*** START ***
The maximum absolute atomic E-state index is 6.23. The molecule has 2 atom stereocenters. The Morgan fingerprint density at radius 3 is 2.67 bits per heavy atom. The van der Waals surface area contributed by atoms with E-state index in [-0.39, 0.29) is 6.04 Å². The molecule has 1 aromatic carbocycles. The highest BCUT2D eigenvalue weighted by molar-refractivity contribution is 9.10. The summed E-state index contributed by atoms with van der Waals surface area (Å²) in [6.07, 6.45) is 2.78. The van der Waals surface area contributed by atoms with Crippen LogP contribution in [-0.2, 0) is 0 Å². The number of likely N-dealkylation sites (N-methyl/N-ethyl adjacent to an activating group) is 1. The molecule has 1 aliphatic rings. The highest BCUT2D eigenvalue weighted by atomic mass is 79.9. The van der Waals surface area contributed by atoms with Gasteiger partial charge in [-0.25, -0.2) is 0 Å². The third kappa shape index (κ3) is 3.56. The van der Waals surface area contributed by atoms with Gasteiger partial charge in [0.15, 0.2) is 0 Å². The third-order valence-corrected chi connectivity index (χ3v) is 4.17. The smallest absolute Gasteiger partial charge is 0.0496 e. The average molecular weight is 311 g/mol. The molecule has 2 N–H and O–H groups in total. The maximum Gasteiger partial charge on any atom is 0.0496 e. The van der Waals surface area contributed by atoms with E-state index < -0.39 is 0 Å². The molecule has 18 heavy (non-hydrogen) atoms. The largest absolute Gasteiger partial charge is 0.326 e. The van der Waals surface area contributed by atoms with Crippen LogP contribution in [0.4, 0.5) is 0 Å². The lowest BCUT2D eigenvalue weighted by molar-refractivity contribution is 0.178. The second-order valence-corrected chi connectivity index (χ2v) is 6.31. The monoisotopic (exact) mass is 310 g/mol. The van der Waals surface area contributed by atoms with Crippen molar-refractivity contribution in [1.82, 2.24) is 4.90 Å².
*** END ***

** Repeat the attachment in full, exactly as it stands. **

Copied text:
The maximum absolute atomic E-state index is 6.23. The molecule has 2 atom stereocenters. The Morgan fingerprint density at radius 3 is 2.67 bits per heavy atom. The van der Waals surface area contributed by atoms with E-state index in [-0.39, 0.29) is 6.04 Å². The molecule has 1 aromatic carbocycles. The highest BCUT2D eigenvalue weighted by molar-refractivity contribution is 9.10. The summed E-state index contributed by atoms with van der Waals surface area (Å²) in [6.07, 6.45) is 2.78. The van der Waals surface area contributed by atoms with Crippen LogP contribution in [-0.2, 0) is 0 Å². The number of likely N-dealkylation sites (N-methyl/N-ethyl adjacent to an activating group) is 1. The molecule has 1 aliphatic rings. The highest BCUT2D eigenvalue weighted by atomic mass is 79.9. The van der Waals surface area contributed by atoms with Gasteiger partial charge in [-0.25, -0.2) is 0 Å². The third kappa shape index (κ3) is 3.56. The van der Waals surface area contributed by atoms with Gasteiger partial charge in [0.15, 0.2) is 0 Å². The third-order valence-corrected chi connectivity index (χ3v) is 4.17. The smallest absolute Gasteiger partial charge is 0.0496 e. The average molecular weight is 311 g/mol. The molecule has 2 N–H and O–H groups in total. The maximum Gasteiger partial charge on any atom is 0.0496 e. The van der Waals surface area contributed by atoms with E-state index < -0.39 is 0 Å². The molecule has 18 heavy (non-hydrogen) atoms. The largest absolute Gasteiger partial charge is 0.326 e. The van der Waals surface area contributed by atoms with Crippen LogP contribution in [0.4, 0.5) is 0 Å². The lowest BCUT2D eigenvalue weighted by molar-refractivity contribution is 0.178. The second-order valence-corrected chi connectivity index (χ2v) is 6.31. The monoisotopic (exact) mass is 310 g/mol. The van der Waals surface area contributed by atoms with Crippen molar-refractivity contribution in [1.82, 2.24) is 4.90 Å².